Weight reduction may mitigate structural defects in knee osteoarthritis

medwireNews: Reducing BMI is associated with a reduced risk of onset and progression of structural defects in knee osteoarthritis (OA), results from a multi-cohort study show.

Zubeyir Salis (University of New South Wales, Sydney, Australia) and co-authors analyzed radiological data from three cohorts – namely the Osteoarthritis Initiative, the Multicenter Osteoarthritis Study and the Cohort Hip and Cohort Knee Study – and categorized the subjects according to whether or not they had structural defects at baseline.

Among 9683 knees with a Kellgren-Lawrence (KL) score of 0 or 1 at baseline (incidence cohort), 12.6% developed new structural defects during 4-5 years of follow-up, defined as a KL score of at least 2 Points. And among the 6075 knees with a KL score of at least 2 points at baseline (progression cohort), 15.0% increased by at least 1 KL score during follow-up, indicating structural OA progression.

Salis and his team report that about 45% of knees in the incidence and progression cohorts experienced a BMI increase of at least 1 kg/m2 during follow-up, while about 20% experienced a decrease of the same magnitude and about 5% were subjected to a decrease of at least 3 kg/m2.

In an analysis adjusted for factors such as baseline BMI, baseline KL score, comorbidities, and physical activity, each 1 kg/m2 reduction in BMI during follow-up was associated with a reduction in the risk of onset or progression structural defects associated with knee OA by 4.76%.

While the researchers acknowledge that the magnitude of this association “can be considered weak,” they also found that a 5 kg/m2 decrease in BMI — “that’s an amount that may lead to a reduction in the BMI category.” (e.g. from overweight to normal)” – was associated with a 21.65% reduced risk.

Therefore, “BMI reduction could be an intervention to prevent, delay, or slow the structural defects of knee osteoarthritis,” they write in Arthritis & Rheumatology.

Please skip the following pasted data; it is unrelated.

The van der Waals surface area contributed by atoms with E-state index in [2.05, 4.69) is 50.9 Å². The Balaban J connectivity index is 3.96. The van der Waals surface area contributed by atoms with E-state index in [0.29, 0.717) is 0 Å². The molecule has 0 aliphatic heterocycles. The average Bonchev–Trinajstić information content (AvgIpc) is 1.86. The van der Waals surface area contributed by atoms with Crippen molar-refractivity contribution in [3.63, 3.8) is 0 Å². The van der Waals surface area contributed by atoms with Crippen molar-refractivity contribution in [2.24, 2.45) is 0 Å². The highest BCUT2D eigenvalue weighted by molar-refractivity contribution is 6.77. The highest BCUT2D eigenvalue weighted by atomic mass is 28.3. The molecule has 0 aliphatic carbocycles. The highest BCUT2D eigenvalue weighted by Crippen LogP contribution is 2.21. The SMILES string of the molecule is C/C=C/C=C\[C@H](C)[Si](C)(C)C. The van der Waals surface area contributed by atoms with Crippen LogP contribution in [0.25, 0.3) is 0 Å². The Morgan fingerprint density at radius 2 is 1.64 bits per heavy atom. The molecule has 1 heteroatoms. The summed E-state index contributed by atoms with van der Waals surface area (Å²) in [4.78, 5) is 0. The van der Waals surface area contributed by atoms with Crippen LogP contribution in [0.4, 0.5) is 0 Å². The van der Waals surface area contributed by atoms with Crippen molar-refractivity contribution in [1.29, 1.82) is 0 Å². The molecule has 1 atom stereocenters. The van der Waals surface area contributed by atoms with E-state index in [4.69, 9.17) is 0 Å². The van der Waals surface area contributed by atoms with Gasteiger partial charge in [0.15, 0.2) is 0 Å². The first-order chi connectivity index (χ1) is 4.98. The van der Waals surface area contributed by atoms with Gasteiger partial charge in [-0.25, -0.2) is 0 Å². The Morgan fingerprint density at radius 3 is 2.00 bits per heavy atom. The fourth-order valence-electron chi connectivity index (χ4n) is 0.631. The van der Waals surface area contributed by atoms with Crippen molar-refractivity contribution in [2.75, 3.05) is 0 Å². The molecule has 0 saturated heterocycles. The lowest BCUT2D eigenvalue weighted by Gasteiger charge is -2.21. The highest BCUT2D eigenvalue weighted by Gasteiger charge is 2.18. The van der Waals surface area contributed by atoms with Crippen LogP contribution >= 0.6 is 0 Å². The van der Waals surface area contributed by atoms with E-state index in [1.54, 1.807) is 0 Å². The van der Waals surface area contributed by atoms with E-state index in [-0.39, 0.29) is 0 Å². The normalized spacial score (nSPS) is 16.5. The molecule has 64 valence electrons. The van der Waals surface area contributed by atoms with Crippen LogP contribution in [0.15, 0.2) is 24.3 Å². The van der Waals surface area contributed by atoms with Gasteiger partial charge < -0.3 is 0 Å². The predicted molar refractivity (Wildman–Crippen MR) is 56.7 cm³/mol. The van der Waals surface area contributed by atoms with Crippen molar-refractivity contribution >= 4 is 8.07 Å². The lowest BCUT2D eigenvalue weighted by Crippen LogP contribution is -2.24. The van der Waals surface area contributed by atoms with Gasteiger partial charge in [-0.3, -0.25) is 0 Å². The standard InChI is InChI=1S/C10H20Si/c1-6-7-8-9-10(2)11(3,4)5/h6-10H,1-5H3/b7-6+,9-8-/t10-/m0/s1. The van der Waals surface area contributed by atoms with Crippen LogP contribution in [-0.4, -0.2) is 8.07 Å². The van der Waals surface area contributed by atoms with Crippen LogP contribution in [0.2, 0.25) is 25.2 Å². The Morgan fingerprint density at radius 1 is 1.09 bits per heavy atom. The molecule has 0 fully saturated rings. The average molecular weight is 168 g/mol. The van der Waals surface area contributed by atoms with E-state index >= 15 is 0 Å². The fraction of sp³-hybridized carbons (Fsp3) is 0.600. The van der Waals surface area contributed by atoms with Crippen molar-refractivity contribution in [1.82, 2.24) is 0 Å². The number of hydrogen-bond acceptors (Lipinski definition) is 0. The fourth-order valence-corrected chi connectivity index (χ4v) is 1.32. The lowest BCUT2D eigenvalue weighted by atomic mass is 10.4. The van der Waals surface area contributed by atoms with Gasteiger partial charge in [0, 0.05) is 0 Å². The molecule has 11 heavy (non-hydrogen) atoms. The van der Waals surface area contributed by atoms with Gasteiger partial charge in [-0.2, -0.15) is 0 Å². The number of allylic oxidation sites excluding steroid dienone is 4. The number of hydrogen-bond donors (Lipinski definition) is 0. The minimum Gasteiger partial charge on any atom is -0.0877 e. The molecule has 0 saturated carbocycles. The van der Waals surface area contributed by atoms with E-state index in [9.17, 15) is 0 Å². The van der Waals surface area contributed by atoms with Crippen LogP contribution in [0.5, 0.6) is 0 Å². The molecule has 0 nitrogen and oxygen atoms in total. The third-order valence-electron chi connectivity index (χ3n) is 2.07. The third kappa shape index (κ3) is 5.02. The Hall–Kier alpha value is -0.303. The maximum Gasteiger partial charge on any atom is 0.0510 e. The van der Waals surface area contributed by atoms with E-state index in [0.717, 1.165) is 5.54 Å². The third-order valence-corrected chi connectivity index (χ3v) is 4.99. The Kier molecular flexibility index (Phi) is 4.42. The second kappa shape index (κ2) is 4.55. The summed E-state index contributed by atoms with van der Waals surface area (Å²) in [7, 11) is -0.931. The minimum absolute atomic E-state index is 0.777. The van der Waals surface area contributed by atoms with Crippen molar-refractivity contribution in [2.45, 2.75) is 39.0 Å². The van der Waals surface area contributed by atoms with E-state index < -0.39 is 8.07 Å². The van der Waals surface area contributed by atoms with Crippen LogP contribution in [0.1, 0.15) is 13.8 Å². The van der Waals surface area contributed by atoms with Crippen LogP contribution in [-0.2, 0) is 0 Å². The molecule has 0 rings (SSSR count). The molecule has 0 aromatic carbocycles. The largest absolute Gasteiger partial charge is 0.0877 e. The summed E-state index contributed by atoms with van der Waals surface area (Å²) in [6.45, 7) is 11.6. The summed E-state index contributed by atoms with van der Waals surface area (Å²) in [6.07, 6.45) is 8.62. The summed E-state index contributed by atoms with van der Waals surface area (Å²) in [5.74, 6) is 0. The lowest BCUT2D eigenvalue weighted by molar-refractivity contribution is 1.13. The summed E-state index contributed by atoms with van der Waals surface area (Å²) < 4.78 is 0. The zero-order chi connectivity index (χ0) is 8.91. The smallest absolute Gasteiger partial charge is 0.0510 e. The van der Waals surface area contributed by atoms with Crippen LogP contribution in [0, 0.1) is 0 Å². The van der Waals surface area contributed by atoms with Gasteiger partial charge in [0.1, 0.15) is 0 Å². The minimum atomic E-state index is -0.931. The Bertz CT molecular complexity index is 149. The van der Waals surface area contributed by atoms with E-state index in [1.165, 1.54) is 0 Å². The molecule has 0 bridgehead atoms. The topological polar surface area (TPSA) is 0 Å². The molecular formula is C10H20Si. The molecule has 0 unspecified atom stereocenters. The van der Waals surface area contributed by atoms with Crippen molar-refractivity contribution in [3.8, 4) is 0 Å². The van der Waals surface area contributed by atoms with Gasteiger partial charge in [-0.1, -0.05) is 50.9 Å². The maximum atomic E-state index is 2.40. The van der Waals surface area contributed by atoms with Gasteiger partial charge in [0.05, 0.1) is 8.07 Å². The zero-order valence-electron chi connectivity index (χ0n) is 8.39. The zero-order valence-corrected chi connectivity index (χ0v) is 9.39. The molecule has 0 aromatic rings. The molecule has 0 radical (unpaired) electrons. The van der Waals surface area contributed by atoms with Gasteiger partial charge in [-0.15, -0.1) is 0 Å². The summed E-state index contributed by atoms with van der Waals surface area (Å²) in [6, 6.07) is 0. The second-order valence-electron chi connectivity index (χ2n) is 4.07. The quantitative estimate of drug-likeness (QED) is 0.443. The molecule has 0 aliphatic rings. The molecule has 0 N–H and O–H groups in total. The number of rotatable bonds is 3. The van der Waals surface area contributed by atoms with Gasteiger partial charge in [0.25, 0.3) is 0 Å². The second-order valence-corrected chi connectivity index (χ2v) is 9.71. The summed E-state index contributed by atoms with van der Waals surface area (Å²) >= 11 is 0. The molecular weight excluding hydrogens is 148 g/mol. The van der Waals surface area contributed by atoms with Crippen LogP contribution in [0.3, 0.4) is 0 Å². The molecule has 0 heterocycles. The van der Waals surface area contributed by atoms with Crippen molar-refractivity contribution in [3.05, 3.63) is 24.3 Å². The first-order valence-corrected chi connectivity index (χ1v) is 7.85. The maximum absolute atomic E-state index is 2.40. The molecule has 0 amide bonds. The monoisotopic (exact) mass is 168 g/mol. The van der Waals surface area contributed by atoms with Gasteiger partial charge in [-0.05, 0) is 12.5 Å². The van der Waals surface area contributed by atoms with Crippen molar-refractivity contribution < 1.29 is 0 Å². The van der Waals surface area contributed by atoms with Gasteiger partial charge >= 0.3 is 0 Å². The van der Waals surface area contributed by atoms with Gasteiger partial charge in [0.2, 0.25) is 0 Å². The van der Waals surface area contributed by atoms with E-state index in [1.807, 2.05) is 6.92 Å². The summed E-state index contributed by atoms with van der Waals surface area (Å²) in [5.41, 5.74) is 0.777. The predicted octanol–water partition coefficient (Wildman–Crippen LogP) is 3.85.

Salis et al. note that these associations were observed in both people who were overweight or obese and those with a healthy baseline weight, but warn that “the potential benefits of reducing BMI are considered alongside the potential dangers of weight loss need people with normal BMI.”

The team also assessed the association between changing BMI and individual structural characteristics of the knee. In the incidence cohort, BMI reduction was associated with a significant reduction in joint space narrowing and deterioration of tibial and femoral surfaces on the medial but not the lateral side of the knee.

“This finding is consistent with the literature showing that higher rates of cartilage loss generally occur medial [rather] than the lateral side of the knee in people with knee osteoarthritis, and that the medial side of the knee supports more force from the weight than the lateral side of the knee,” the researchers write.

They observed a similar association for medial joint space narrowing in the progression cohort, but not for deterioration of tibial and femoral surfaces.

medwireNews is an independent medical news service from Springer Healthcare Ltd. © 2022 Springer Healthcare Ltd, part of the Springer Nature Group

Arthritis Rheumatol 2022; doi:10.1002/art.42307

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